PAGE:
assessments and development of online
tools to improve the availability and
accessibility of groundwater related
information and knowledge for water
experts, decision makers and public.
Contact: nienke.ansems@un-igrac.org.

References

Dillon, P. et al. 2010. Managed aquifer recharge:
rediscovering nature as a leading-edge technology.
Water Science Technology 62:2338-2345
Sprenger, C. et al. 2017. Inventory of managed
aquifer recharge sites in Europe: historical development,
current situation and perspectives. Hydrogeology
Journal, 1-14

Volume 19 * Number 5 www.awra.org * 21


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Table of Contents for the Digital Edition of Water Resources - IMPACT - September 2017

President’s Message
Growing Up…with Managed Aquifer Recharge
Aquifer Storage and Recovery as Means to
The Regulatory Environment of Managed
The ASCE-EWRI Standard Guidelines
Managed Aquifer Recharge:
Managed Aquifer Recharge: A Global Perspective
What’s Up with Water? Sisyphus, Heraclitus and WOTUS
The New Economics of Water: Reducing CO2 Emissions in the Bay Delta Could Reverse Erosion
Domestic Well Aquifer Storage and Recovery Using Seasonal Springs
Philosophy and Ethics: The Rio Grande and the Ganges Rivers: How Human ‘Success’ is Choking the Life out of Two Great River-Spirits
ASR: Aquifer Storage Rescues a Small Water Supply District
Putting Aquifers to Work: MAR Applications in Nutrient Removal
Summer Conference Recap
Harvesting Glacial Meltwater with Managed Aquifer Recharge
AWRA State Section and Student Chapter News
In Memoriam: Peter E. Black
Herbert Scholarship Award Recipients for 2017-2018 Announced
August JAWRA Highlights
2017-2018 Editorial Calendar
Water Resources - IMPACT - September 2017 - intro
Water Resources - IMPACT - September 2017 - cover1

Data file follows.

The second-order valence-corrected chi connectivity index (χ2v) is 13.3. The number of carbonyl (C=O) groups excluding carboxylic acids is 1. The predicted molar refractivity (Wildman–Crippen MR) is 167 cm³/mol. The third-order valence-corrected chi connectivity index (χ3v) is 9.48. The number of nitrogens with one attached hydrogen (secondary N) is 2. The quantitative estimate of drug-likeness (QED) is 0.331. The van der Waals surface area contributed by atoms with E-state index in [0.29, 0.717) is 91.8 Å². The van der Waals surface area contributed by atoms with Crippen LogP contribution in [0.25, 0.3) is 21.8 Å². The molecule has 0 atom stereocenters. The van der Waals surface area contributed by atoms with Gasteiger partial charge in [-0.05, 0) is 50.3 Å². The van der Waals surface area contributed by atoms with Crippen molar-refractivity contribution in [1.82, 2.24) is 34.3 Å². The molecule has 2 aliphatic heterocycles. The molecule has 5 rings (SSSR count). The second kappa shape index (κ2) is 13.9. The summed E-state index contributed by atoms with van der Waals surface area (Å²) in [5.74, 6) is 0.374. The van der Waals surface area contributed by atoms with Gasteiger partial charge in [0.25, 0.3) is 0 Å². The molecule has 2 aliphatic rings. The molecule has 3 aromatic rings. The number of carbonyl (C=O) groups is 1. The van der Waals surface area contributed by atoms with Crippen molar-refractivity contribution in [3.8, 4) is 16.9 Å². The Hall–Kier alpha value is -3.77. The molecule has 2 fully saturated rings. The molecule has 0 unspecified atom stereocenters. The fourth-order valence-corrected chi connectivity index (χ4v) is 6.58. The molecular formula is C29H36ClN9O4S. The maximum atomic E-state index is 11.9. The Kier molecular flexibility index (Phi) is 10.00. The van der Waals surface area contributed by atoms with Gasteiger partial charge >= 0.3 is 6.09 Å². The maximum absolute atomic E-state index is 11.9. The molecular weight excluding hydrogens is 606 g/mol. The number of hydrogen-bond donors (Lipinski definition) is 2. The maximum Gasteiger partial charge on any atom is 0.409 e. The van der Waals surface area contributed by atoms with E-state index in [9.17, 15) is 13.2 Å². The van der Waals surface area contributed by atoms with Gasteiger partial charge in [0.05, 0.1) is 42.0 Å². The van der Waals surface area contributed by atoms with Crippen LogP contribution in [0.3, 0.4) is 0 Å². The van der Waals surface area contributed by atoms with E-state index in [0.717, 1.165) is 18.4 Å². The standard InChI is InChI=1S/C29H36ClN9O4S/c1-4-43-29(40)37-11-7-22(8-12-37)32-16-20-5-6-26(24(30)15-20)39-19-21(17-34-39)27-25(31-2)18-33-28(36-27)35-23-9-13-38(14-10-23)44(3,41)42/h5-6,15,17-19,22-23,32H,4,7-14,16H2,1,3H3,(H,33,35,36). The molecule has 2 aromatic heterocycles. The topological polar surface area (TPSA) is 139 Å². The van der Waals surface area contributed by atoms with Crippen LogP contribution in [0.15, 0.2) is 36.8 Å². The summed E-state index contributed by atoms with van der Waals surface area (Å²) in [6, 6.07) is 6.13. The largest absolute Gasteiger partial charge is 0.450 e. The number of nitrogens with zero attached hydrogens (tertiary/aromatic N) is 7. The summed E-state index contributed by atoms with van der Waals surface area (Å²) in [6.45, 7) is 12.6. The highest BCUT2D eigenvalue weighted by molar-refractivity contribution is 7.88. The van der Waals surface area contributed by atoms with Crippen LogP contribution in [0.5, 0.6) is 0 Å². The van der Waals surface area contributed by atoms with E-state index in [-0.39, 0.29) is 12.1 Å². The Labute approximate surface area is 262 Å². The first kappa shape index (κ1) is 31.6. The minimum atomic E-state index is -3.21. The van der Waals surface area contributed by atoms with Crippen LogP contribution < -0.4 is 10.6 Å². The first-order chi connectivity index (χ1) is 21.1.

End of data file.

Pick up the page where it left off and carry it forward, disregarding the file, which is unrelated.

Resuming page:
Water Resources - IMPACT - September 2017 - cover2
Water Resources - IMPACT - September 2017 - 3
Water Resources - IMPACT - September 2017 - 4
Water Resources - IMPACT - September 2017 - President’s Message
Water Resources - IMPACT - September 2017 - Growing Up…with Managed Aquifer Recharge
Water Resources - IMPACT - September 2017 - 7
Water Resources - IMPACT - September 2017 - Aquifer Storage and Recovery as Means to
Water Resources - IMPACT - September 2017 - 9
Water Resources - IMPACT - September 2017 - 10
Water Resources - IMPACT - September 2017 - The Regulatory Environment of Managed
Water Resources - IMPACT - September 2017 - 12
Water Resources - IMPACT - September 2017 - 13
Water Resources - IMPACT - September 2017 - The ASCE-EWRI Standard Guidelines
Water Resources - IMPACT - September 2017 - 15
Water Resources - IMPACT - September 2017 - 16
Water Resources - IMPACT - September 2017 - Managed Aquifer Recharge:
Water Resources - IMPACT - September 2017 - 18
Water Resources - IMPACT - September 2017 - 19
Water Resources - IMPACT - September 2017 - Managed Aquifer Recharge: A Global Perspective
Water Resources - IMPACT - September 2017 - 21
Water Resources - IMPACT - September 2017 - 22
Water Resources - IMPACT - September 2017 - 23
Water Resources - IMPACT - September 2017 - 24
Water Resources - IMPACT - September 2017 - 25
Water Resources - IMPACT - September 2017 - 26
Water Resources - IMPACT - September 2017 - 27
Water Resources - IMPACT - September 2017 - 28
Water Resources - IMPACT - September 2017 - 29
Water Resources - IMPACT - September 2017 - What’s Up with Water? Sisyphus, Heraclitus and WOTUS
Water Resources - IMPACT - September 2017 - 31
Water Resources - IMPACT - September 2017 - The New Economics of Water: Reducing CO2 Emissions in the Bay Delta Could Reverse Erosion
Water Resources - IMPACT - September 2017 - Philosophy and Ethics: The Rio Grande and the Ganges Rivers: How Human ‘Success’ is Choking the Life out of Two Great River-Spirits
Water Resources - IMPACT - September 2017 - ASR: Aquifer Storage Rescues a Small Water Supply District
Water Resources - IMPACT - September 2017 - 35
Water Resources - IMPACT - September 2017 - Summer Conference Recap
Water Resources - IMPACT - September 2017 - 37
Water Resources - IMPACT - September 2017 - AWRA State Section and Student Chapter News
Water Resources - IMPACT - September 2017 - In Memoriam: Peter E. Black
Water Resources - IMPACT - September 2017 - Herbert Scholarship Award Recipients for 2017-2018 Announced
Water Resources - IMPACT - September 2017 - 41
Water Resources - IMPACT - September 2017 - 2017-2018 Editorial Calendar
Water Resources - IMPACT - September 2017 - cover3
Water Resources - IMPACT - September 2017 - cover4